Today’s New York Times
has a great article
by Steve Kurutz about Jeff “Beachbum” Berry and his tiki-drink related investigative work. The article gives Jeff all the credit he deserves for taking something that’s camp and making it, well, if not classy, at least respected and worthy of discussion.
“Mr. Berry’s single-minded scholarship has gained him respect in the cocktail world.” Kurutz wrote. He noted Jeff’s uncovering of the three supposedly original Zombie recipes, one after another, and the process he used to identify the original original. This involved, in part, a year-long effort to crack the secret code of a recipe he turned up in a 1937 little black book owned by a former Don the Beachcomber bartender. (The recipe is here
But he only scratches the surface about what Jeff’s research actually entails. Cocktail history tends to be more participatory than, say, the study of deep-ocean mollusks or ancient Roman architecture. Inquiring minds want to know: what did the original Zombie taste like, using the rums that were available back at the inception?
didn’t tell the story of a tasting this past summer, which I was lucky enough to join in.
One night during Tales of the Cocktail in July, Jeff, Martin Cate (of Forbidden Island
in Alameda) and I headed over to Stephen Remsberg’s. Our goal: make the original Zombie. Stephen, as those who’ve read the book might recall, is the rum collector with 700-plus bottles in his stockpiles, many of them vintage, rare and unopened.
We were interested in recreating the proto-Zombie, then called the Zombie Punch, one of the drinks that made Don the Beachcomber famous soon after he opened his bar in Los Angeles in 1934. Stephen had painstaking accumulated the prescribed rums, including a pre-1935 Puerto Rican rum, an equally early Demerara rum, and a no-longer made early Lowndes Jamaican rum. For the latter, Stephen could locate only an unopened mini, which sadly provided just enough rum to make a single original original Zombie. But this is scholarship and sacrifices must be made. We shared one drink.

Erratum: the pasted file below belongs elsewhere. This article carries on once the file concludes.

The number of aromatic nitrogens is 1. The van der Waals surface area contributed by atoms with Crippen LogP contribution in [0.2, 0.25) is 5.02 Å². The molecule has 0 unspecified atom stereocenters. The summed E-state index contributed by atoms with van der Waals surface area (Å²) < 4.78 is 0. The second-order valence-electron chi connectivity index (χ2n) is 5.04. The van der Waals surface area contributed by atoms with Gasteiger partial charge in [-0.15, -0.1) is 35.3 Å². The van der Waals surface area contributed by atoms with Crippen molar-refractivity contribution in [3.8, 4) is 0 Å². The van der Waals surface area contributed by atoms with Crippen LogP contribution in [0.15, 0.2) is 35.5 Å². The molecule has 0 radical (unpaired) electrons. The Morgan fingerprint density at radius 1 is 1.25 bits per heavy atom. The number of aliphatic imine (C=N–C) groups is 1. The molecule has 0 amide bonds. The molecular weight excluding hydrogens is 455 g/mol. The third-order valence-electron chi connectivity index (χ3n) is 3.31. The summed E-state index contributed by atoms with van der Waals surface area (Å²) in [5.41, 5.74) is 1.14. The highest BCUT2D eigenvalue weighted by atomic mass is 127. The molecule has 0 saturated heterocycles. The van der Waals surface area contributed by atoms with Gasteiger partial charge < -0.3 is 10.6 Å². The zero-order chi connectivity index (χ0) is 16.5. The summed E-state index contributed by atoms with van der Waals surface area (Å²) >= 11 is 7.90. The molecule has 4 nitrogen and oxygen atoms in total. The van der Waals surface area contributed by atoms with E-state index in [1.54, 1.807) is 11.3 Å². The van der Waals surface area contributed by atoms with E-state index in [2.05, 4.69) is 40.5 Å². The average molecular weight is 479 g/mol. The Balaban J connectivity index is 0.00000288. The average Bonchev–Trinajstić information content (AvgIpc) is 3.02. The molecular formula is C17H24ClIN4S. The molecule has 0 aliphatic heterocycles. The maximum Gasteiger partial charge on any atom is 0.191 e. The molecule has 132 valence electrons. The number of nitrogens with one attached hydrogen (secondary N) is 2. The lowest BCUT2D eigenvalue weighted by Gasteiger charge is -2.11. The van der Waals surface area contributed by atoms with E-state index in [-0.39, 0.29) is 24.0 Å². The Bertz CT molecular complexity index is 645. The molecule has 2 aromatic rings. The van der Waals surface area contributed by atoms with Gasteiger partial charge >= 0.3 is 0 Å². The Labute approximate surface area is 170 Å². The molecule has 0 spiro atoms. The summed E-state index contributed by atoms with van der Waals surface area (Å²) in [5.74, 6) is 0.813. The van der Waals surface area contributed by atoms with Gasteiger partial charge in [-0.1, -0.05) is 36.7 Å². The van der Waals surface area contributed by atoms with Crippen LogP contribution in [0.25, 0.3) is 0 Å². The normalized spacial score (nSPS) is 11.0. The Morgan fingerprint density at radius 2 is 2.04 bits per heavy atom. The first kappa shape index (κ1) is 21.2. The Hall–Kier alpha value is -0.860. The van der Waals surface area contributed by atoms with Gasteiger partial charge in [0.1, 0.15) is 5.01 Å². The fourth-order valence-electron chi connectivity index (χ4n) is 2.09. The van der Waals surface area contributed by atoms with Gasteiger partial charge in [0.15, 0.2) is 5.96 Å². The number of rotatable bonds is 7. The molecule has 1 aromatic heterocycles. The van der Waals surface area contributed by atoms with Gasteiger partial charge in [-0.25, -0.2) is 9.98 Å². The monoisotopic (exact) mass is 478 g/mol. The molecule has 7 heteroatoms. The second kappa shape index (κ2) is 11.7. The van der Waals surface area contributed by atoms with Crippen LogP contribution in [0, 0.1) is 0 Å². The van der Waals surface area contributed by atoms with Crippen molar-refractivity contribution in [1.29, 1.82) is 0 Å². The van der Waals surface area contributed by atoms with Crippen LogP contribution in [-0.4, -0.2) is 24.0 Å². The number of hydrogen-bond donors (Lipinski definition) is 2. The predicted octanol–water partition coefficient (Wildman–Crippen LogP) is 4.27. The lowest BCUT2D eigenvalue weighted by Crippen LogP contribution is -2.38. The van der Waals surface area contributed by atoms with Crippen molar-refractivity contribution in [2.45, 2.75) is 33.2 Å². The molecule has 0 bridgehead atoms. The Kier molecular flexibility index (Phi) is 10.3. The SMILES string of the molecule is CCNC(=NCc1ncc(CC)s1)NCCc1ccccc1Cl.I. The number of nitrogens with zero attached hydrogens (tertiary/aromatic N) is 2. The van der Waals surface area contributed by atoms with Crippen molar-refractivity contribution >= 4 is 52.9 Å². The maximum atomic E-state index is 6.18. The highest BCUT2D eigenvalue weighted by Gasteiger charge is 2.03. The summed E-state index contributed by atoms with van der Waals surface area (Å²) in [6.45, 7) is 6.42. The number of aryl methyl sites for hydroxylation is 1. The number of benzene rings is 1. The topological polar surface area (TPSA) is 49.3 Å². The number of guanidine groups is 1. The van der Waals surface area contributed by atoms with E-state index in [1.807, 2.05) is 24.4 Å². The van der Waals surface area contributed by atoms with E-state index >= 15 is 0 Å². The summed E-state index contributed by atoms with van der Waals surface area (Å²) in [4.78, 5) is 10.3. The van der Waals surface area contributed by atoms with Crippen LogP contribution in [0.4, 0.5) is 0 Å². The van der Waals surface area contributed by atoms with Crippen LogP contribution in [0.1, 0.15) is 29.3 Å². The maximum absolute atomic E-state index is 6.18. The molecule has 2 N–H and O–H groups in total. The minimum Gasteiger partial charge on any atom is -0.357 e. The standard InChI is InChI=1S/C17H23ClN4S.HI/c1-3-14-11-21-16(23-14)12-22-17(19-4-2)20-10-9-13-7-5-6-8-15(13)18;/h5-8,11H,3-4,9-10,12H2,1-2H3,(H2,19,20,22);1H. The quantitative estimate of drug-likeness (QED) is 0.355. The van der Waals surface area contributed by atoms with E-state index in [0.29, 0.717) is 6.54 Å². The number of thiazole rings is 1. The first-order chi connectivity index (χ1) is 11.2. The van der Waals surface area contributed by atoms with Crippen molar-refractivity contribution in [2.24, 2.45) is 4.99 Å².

(In the interest of scholarship, I should also note that we cheated a little: Stephen broke out a bottle of vintage absinthe for the anis flavor — and that would have still been illegal in the United States in 1934. Some other anis substitute would have gone in the original original Zombie.)
I’m happy to report that the Zombie — flash blended with crushed ice, as Don would have prescribed — was a thing of utter and complete beauty. The biggest surprise to me was how woody it was — this wasn’t all about sweet or juices or ooh-la-la, but about complexity. It had touch of natural pucker to it thanks to the wood, which was eased by the anis and falernum. This Zombie came at you from many directions, all at once, all demanding attention. It was all you could do but to sit down and marvel.
You can have King Tut’s tomb. Unearthing the taste of the original Zombie is my kind of archeology. I’m quoted in today’s Times
article as calling Jeff the “Indiana Jones of tiki drinks” — and I’m here to tell you I’d follow Jeff into any cave, snake pits be damned.
UPDATE: I missed this on the first go-around: On the Times
web site Jeff narrates a slide show
featuring up an excellent capsule history of tiki.(Photos: NYT portrait of Jeff, above. Tasting photos, by Martin Cate: left to right, Stephen, Jeff, Wayne. And, below, the original original ingredients.)
Labels: history, trends